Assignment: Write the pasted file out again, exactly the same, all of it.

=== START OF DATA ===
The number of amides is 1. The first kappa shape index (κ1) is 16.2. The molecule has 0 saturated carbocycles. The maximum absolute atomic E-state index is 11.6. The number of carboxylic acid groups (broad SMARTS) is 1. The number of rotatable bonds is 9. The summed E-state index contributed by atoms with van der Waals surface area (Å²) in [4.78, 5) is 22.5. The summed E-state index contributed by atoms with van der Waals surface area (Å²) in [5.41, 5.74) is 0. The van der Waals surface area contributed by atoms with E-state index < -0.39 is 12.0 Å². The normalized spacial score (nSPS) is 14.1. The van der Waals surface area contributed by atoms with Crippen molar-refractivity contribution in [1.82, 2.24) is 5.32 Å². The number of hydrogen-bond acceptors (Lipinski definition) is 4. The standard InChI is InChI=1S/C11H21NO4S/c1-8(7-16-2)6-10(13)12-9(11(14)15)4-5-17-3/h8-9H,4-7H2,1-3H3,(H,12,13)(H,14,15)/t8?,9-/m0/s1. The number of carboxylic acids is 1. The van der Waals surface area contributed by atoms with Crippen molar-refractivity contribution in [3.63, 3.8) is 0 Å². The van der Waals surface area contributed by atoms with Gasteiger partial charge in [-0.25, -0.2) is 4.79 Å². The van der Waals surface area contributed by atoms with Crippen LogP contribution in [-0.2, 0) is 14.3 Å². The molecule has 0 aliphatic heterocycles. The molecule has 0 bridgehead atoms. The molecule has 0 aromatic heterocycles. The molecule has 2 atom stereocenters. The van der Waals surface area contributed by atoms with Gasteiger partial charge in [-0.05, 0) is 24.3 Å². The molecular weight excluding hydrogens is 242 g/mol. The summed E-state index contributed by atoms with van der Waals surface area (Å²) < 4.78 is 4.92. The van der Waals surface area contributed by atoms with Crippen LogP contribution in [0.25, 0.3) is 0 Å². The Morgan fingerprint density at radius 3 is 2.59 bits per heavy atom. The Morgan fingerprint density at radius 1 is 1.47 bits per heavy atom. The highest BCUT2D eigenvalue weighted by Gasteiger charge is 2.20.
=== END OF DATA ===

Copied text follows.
The number of amides is 1. The first kappa shape index (κ1) is 16.2. The molecule has 0 saturated carbocycles. The maximum absolute atomic E-state index is 11.6. The number of carboxylic acid groups (broad SMARTS) is 1. The number of rotatable bonds is 9. The summed E-state index contributed by atoms with van der Waals surface area (Å²) in [4.78, 5) is 22.5. The summed E-state index contributed by atoms with van der Waals surface area (Å²) in [5.41, 5.74) is 0. The van der Waals surface area contributed by atoms with E-state index < -0.39 is 12.0 Å². The normalized spacial score (nSPS) is 14.1. The van der Waals surface area contributed by atoms with Crippen molar-refractivity contribution in [1.82, 2.24) is 5.32 Å². The number of hydrogen-bond acceptors (Lipinski definition) is 4. The standard InChI is InChI=1S/C11H21NO4S/c1-8(7-16-2)6-10(13)12-9(11(14)15)4-5-17-3/h8-9H,4-7H2,1-3H3,(H,12,13)(H,14,15)/t8?,9-/m0/s1. The number of carboxylic acids is 1. The van der Waals surface area contributed by atoms with Crippen molar-refractivity contribution in [3.63, 3.8) is 0 Å². The van der Waals surface area contributed by atoms with Gasteiger partial charge in [-0.25, -0.2) is 4.79 Å². The van der Waals surface area contributed by atoms with Crippen LogP contribution in [-0.2, 0) is 14.3 Å². The molecule has 0 aliphatic heterocycles. The molecule has 0 bridgehead atoms. The molecule has 0 aromatic heterocycles. The molecule has 2 atom stereocenters. The van der Waals surface area contributed by atoms with Gasteiger partial charge in [-0.05, 0) is 24.3 Å². The molecular weight excluding hydrogens is 242 g/mol. The summed E-state index contributed by atoms with van der Waals surface area (Å²) < 4.78 is 4.92. The van der Waals surface area contributed by atoms with Crippen LogP contribution in [0.25, 0.3) is 0 Å². The Morgan fingerprint density at radius 3 is 2.59 bits per heavy atom. The Morgan fingerprint density at radius 1 is 1.47 bits per heavy atom. The highest BCUT2D eigenvalue weighted by Gasteiger charge is 2.20.